The Pesâkâstêw solar project celebrated its official opening on July 19 with a ceremony in Weyburn, Sask. This is Saskatchewan’s second utility-scale solar project, and the first utility-scale, Indigenous-owned generating facility to be added to the SaskPower grid.
The grand opening of the 10 megawatt (MW) solar project was a culmination of years of effort and collaboration between George Gordon First Nation at Punnichy and the Star Blanket Cree Nation at Fort Qu’Appelle. Natural Forces, an independent power producer based out of Halifax rounded out the Pesâkâstêw Solar Limited Partnership – an arrangement that allowed the two Saskatchewan-based First Nations to benefit from the project while mitigating financial risk. The First Nations Power Authority’s original opportunity assessment brought this project to life.
While (ironically) the weather didn’t cooperate with the grand opening and for the safety of participants following a significant summer storm, the ceremony took place inside the Weyburn Credit Union Spark Centre, where the sun streamed through the windows for the ceremony.
Representatives and speakers at the event included:
- Glen Pratt, CEO of George Gordon Developments Ltd.
- Lynda Bigknife, CEO of Starblanket Cree Nation/Red Dog Holdings Ltd.
- Rupen Pandya, CEO of SaskPower
- Hon. Don Morgan, MLA and Minister responsible for SaskPower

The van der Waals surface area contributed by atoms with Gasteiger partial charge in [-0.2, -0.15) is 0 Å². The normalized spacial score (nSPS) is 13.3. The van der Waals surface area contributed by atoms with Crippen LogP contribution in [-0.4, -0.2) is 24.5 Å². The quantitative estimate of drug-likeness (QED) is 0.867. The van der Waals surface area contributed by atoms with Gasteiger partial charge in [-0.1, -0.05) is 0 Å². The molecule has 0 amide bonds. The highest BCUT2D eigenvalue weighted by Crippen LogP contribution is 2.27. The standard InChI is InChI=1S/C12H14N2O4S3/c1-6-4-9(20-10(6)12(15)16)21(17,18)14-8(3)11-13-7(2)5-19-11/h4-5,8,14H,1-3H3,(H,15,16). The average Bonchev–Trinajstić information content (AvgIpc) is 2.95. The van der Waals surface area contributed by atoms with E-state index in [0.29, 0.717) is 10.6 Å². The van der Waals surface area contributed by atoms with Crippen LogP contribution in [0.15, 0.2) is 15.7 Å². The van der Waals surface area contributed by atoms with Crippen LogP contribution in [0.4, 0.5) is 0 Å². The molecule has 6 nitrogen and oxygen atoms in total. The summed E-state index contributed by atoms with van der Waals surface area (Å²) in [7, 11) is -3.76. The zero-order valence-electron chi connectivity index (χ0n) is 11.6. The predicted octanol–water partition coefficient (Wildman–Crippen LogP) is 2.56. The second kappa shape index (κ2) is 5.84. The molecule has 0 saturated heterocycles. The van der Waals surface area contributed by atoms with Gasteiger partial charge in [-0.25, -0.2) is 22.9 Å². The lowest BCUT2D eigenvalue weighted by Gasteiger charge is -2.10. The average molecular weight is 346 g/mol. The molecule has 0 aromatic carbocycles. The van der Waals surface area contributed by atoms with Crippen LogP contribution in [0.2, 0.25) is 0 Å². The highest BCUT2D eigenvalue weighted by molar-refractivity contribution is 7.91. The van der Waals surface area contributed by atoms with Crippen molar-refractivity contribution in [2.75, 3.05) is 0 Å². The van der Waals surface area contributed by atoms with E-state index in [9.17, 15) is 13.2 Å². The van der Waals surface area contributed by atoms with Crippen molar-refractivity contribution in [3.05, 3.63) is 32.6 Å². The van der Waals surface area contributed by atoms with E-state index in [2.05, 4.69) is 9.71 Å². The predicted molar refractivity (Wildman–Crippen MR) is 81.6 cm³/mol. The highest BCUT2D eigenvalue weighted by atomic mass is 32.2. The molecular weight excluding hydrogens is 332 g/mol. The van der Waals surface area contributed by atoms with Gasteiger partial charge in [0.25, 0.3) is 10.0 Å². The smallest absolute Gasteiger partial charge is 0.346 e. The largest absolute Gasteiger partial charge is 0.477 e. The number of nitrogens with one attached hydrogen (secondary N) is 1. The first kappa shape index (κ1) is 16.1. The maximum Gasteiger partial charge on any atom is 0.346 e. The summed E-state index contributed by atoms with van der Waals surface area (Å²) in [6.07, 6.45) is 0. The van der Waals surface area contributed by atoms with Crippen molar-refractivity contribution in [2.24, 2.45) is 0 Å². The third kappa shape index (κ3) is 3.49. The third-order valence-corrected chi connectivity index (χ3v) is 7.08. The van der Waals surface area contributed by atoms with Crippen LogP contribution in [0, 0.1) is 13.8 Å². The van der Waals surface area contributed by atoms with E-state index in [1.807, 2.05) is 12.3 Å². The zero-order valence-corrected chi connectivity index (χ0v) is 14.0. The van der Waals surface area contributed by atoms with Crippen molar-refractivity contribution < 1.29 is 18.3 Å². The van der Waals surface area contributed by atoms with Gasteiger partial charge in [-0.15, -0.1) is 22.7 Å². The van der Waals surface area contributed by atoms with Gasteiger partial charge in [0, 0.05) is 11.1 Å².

- Robert Apold, executive director, Natural Forces
- Guy Lonechild, CEO, First Nations Power Authority
- David Pratt, Second Vice-Chief, Federation of Sovereign Indigenous Nations
This project represents SaskPower’s commitment to renewable energy and working with First Nations and this project moves them closer to their 2050 goal of net zero GHG emissions.
Pesâkâstêw is one of several projects taking place around the province but participants were excited to be the first completed, and highlights the importance and benefits of First Nations involvement in projects like this. With purposeful planning from start to finish this project included the involvement of First Nations and Indigenous participants at each step to ensure this wasn’t a one time project but a partnership that builds for the future.
From the beginning, local companies were engaged for some of the environmental reports for the project and a large number of investment dollars went directly into the Weyburn area. A significant portion of the contracts went to Indigenous companies, to ensure that from exploration through construction and to ongoing maintenance, the Pesâkâstêw Solar Project builds a legacy of prosperity and growth for everyone involved.
There were gifts exchanged to end the grand opening and the afternoon concluded with a reflective message from Elder Lyndsay Starr who urged attendees to examine the meaning of the gifts, the importance of language, and the spirit of this project as a necessary and large step towards reconciliation and a return to the spirit of the original treaties.
The grand opening concluded with the sun shining down on a successful project that will highlight the possibilities of future renewable energy projects like this when government, industry and First Nations collaborate.